• Encourage healthful food options be available, at reasonable prices and easily accessible, on the premises of health care facilities.
  • Call on all health care facilities to improve the health of patients, staff and visitors by: providing a variety of healthy food, including plant-based meals and meals that are low in saturated and trans-fat, sodium and added sugars; eliminating processed meats from menus; and providing and promoting healthy beverages.
  • Call for health care facility cafeterias and inpatient meal menus to publish nutrition information.

More training needed on health care finance 

It’s well documented that the United States spends more on health care than any other nation. Citing research indicating that educational interventions on health care finance during residency training may have a positive impact on future health care spending in the future—and in light of a lack of explicit language that encourages coverage of this topic in residency—delegates amended existing policy on the topic.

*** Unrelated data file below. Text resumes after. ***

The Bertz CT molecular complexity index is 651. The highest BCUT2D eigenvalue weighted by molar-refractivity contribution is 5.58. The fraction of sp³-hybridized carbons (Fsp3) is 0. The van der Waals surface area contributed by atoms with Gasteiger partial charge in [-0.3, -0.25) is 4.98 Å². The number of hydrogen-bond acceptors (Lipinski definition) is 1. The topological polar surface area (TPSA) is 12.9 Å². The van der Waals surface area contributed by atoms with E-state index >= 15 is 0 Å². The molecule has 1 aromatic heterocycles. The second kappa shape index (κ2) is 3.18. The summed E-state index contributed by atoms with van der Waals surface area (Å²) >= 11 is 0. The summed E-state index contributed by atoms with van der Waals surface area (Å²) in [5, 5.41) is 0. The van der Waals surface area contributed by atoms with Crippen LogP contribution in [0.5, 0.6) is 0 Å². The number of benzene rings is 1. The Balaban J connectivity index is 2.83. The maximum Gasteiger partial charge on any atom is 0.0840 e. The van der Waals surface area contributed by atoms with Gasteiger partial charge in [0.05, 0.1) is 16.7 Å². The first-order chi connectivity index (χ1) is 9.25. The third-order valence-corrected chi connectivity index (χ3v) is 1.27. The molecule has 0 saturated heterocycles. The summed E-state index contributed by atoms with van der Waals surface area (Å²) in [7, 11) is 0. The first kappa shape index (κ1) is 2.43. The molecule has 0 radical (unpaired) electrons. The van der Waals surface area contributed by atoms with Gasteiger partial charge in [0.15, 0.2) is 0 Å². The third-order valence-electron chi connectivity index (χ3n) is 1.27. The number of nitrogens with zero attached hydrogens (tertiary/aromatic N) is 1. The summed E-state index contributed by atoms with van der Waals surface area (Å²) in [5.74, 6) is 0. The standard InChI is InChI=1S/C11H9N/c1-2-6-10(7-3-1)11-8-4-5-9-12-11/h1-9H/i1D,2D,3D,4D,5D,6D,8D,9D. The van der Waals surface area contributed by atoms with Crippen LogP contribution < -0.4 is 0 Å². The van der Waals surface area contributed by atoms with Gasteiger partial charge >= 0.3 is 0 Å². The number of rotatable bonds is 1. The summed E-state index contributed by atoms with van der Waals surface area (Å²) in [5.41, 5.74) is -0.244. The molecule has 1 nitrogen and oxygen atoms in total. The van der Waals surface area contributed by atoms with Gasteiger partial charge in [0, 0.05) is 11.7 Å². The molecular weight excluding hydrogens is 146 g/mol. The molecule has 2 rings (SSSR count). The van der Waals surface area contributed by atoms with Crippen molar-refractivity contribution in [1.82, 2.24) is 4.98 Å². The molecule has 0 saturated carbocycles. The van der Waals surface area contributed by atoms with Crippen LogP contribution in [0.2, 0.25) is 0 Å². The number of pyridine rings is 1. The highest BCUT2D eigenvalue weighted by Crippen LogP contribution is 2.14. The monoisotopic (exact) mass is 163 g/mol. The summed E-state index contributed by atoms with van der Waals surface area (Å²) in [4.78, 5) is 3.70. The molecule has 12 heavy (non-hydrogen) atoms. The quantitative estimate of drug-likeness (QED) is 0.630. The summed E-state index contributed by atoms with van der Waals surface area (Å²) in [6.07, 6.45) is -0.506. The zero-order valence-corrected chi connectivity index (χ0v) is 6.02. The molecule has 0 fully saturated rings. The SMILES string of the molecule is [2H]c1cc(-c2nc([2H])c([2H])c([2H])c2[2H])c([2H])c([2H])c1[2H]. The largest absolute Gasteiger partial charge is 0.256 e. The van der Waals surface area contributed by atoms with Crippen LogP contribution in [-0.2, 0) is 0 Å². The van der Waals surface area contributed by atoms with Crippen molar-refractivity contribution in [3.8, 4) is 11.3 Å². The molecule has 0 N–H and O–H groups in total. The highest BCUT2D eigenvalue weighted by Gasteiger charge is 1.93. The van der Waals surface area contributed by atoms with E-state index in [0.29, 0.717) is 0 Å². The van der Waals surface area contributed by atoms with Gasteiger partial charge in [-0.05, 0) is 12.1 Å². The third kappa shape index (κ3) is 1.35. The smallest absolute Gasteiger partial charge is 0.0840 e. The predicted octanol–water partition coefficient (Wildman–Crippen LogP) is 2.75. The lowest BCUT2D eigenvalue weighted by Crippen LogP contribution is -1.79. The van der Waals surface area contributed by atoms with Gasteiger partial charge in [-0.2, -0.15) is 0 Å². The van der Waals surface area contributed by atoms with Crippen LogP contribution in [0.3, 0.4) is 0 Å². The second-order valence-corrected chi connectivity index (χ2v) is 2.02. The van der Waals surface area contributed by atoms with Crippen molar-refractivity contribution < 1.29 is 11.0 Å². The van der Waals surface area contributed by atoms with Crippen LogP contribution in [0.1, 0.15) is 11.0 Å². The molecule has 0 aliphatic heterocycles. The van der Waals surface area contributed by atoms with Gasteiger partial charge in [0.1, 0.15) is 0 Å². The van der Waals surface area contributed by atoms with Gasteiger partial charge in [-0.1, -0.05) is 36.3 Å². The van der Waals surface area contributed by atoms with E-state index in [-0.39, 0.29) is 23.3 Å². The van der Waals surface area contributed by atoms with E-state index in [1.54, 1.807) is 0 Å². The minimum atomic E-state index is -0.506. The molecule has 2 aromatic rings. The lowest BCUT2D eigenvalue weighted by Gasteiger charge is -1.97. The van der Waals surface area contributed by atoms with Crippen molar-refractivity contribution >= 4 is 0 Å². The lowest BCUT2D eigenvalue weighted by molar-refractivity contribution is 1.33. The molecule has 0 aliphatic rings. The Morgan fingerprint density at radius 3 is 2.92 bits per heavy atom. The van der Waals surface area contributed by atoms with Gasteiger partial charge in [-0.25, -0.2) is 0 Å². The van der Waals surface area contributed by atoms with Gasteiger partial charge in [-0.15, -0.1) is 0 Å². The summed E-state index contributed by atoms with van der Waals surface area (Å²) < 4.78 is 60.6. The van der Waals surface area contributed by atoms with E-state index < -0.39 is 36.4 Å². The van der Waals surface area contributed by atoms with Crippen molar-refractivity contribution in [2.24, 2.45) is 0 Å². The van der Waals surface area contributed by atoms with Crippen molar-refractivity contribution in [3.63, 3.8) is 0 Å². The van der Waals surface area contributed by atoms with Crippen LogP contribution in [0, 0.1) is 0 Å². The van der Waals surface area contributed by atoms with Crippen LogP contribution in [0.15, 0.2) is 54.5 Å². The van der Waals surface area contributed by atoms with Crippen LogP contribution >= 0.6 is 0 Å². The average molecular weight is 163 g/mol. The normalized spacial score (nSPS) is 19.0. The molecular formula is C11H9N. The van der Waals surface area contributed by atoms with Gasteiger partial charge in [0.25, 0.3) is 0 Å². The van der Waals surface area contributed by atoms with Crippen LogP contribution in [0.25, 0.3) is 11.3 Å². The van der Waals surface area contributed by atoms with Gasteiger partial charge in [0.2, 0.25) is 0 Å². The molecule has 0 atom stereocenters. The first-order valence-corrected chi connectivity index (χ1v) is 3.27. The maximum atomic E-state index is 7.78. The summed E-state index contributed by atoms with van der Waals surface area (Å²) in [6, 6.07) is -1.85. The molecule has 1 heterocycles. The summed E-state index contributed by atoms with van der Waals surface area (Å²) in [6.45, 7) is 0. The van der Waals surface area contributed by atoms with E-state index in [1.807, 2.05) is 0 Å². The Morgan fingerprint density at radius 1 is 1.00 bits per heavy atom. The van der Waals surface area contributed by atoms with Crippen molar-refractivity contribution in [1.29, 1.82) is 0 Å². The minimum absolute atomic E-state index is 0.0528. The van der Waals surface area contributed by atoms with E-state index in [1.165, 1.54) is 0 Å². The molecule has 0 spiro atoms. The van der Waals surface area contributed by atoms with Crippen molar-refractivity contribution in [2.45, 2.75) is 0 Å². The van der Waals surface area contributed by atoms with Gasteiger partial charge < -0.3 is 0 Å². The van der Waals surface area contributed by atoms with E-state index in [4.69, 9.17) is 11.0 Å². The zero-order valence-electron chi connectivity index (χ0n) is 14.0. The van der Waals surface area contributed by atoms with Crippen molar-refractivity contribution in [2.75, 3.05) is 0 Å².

According to the amended policy, the AMA will:

  • Ask medical schools and residencies to encourage that basic content related to the structure and financing of the current health care system, including the organization of health care delivery, modes of practice, practice settings, cost effective use of diagnostic and treatment services, practice management, risk management, and utilization review or quality assurance, is included in the curriculum.
  • Ask medical schools and residencies to ensure that content related to the environment and economics of medical practice in fee-for-service, managed care and other financing systems is presented at educationally appropriate times during undergraduate and graduate medical education.